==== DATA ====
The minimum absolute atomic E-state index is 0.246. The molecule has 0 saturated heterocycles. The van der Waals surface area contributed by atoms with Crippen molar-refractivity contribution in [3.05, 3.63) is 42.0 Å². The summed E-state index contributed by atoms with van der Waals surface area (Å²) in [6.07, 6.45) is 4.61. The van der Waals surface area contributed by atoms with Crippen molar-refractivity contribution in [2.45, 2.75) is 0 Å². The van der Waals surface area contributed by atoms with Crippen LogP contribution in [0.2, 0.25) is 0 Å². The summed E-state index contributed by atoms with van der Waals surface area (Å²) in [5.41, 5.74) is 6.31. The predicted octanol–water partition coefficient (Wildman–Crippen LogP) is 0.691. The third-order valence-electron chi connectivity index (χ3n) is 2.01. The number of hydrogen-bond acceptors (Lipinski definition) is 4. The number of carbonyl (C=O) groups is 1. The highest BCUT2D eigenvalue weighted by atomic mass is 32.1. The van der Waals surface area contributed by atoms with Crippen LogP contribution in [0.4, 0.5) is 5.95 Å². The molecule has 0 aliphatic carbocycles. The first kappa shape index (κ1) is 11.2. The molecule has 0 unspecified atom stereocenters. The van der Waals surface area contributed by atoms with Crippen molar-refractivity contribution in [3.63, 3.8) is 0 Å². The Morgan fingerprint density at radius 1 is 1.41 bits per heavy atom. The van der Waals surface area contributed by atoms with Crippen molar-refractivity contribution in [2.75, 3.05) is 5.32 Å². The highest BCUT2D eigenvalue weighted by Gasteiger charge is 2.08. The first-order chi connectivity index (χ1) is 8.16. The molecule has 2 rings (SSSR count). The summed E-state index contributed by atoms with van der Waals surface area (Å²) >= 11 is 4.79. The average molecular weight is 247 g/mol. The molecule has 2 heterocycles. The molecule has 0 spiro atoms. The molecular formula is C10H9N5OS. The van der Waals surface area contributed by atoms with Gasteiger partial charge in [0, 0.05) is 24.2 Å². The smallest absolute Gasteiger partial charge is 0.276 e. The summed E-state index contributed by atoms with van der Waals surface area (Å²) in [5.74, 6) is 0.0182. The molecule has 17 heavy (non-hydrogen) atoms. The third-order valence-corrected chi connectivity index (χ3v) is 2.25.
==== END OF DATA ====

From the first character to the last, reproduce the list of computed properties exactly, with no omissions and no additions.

The minimum absolute atomic E-state index is 0.246. The molecule has 0 saturated heterocycles. The van der Waals surface area contributed by atoms with Crippen molar-refractivity contribution in [3.05, 3.63) is 42.0 Å². The summed E-state index contributed by atoms with van der Waals surface area (Å²) in [6.07, 6.45) is 4.61. The van der Waals surface area contributed by atoms with Crippen molar-refractivity contribution in [2.45, 2.75) is 0 Å². The van der Waals surface area contributed by atoms with Crippen LogP contribution in [0.2, 0.25) is 0 Å². The summed E-state index contributed by atoms with van der Waals surface area (Å²) in [5.41, 5.74) is 6.31. The predicted octanol–water partition coefficient (Wildman–Crippen LogP) is 0.691. The third-order valence-electron chi connectivity index (χ3n) is 2.01. The number of hydrogen-bond acceptors (Lipinski definition) is 4. The number of carbonyl (C=O) groups is 1. The highest BCUT2D eigenvalue weighted by atomic mass is 32.1. The van der Waals surface area contributed by atoms with Crippen LogP contribution in [0.4, 0.5) is 5.95 Å². The molecule has 0 aliphatic carbocycles. The first kappa shape index (κ1) is 11.2. The molecule has 0 unspecified atom stereocenters. The van der Waals surface area contributed by atoms with Crippen molar-refractivity contribution in [3.63, 3.8) is 0 Å². The Morgan fingerprint density at radius 1 is 1.41 bits per heavy atom. The van der Waals surface area contributed by atoms with Crippen molar-refractivity contribution in [2.75, 3.05) is 5.32 Å². The highest BCUT2D eigenvalue weighted by Gasteiger charge is 2.08. The first-order chi connectivity index (χ1) is 8.16. The molecule has 2 rings (SSSR count). The summed E-state index contributed by atoms with van der Waals surface area (Å²) >= 11 is 4.79. The average molecular weight is 247 g/mol. The molecule has 2 heterocycles. The molecule has 0 spiro atoms. The molecular formula is C10H9N5OS. The van der Waals surface area contributed by atoms with Gasteiger partial charge in [0, 0.05) is 24.2 Å². The smallest absolute Gasteiger partial charge is 0.276 e. The summed E-state index contributed by atoms with van der Waals surface area (Å²) in [5.74, 6) is 0.0182. The molecule has 17 heavy (non-hydrogen) atoms. The third-order valence-corrected chi connectivity index (χ3v) is 2.25.